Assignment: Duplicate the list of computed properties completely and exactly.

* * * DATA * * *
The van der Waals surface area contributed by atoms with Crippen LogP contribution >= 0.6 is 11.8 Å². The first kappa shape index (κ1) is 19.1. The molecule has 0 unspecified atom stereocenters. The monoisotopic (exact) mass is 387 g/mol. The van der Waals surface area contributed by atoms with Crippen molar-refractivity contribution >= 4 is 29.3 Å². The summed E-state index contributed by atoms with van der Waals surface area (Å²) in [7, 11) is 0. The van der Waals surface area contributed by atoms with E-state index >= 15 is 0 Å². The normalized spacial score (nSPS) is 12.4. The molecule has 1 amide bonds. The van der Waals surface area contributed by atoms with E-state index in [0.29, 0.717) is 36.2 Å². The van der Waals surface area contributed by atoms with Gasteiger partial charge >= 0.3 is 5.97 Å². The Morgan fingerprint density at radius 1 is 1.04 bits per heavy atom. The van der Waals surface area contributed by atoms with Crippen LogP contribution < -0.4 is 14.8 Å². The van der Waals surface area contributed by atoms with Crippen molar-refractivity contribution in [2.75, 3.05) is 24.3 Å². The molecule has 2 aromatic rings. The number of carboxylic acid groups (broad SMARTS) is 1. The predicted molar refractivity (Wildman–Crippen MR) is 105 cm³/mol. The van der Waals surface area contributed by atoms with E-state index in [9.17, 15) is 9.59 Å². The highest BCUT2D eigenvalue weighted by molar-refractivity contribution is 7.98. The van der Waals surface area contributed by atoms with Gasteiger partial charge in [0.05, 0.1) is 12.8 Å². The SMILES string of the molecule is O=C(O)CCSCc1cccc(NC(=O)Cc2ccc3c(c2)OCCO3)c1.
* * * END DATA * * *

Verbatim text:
The van der Waals surface area contributed by atoms with Crippen LogP contribution >= 0.6 is 11.8 Å². The first kappa shape index (κ1) is 19.1. The molecule has 0 unspecified atom stereocenters. The monoisotopic (exact) mass is 387 g/mol. The van der Waals surface area contributed by atoms with Crippen molar-refractivity contribution >= 4 is 29.3 Å². The summed E-state index contributed by atoms with van der Waals surface area (Å²) in [7, 11) is 0. The van der Waals surface area contributed by atoms with E-state index >= 15 is 0 Å². The normalized spacial score (nSPS) is 12.4. The molecule has 1 amide bonds. The van der Waals surface area contributed by atoms with E-state index in [0.29, 0.717) is 36.2 Å². The van der Waals surface area contributed by atoms with Gasteiger partial charge >= 0.3 is 5.97 Å². The Morgan fingerprint density at radius 1 is 1.04 bits per heavy atom. The van der Waals surface area contributed by atoms with Crippen LogP contribution < -0.4 is 14.8 Å². The van der Waals surface area contributed by atoms with Crippen molar-refractivity contribution in [2.75, 3.05) is 24.3 Å². The molecule has 2 aromatic rings. The number of carboxylic acid groups (broad SMARTS) is 1. The predicted molar refractivity (Wildman–Crippen MR) is 105 cm³/mol. The van der Waals surface area contributed by atoms with E-state index in [9.17, 15) is 9.59 Å². The highest BCUT2D eigenvalue weighted by molar-refractivity contribution is 7.98. The van der Waals surface area contributed by atoms with Gasteiger partial charge in [0.05, 0.1) is 12.8 Å². The SMILES string of the molecule is O=C(O)CCSCc1cccc(NC(=O)Cc2ccc3c(c2)OCCO3)c1.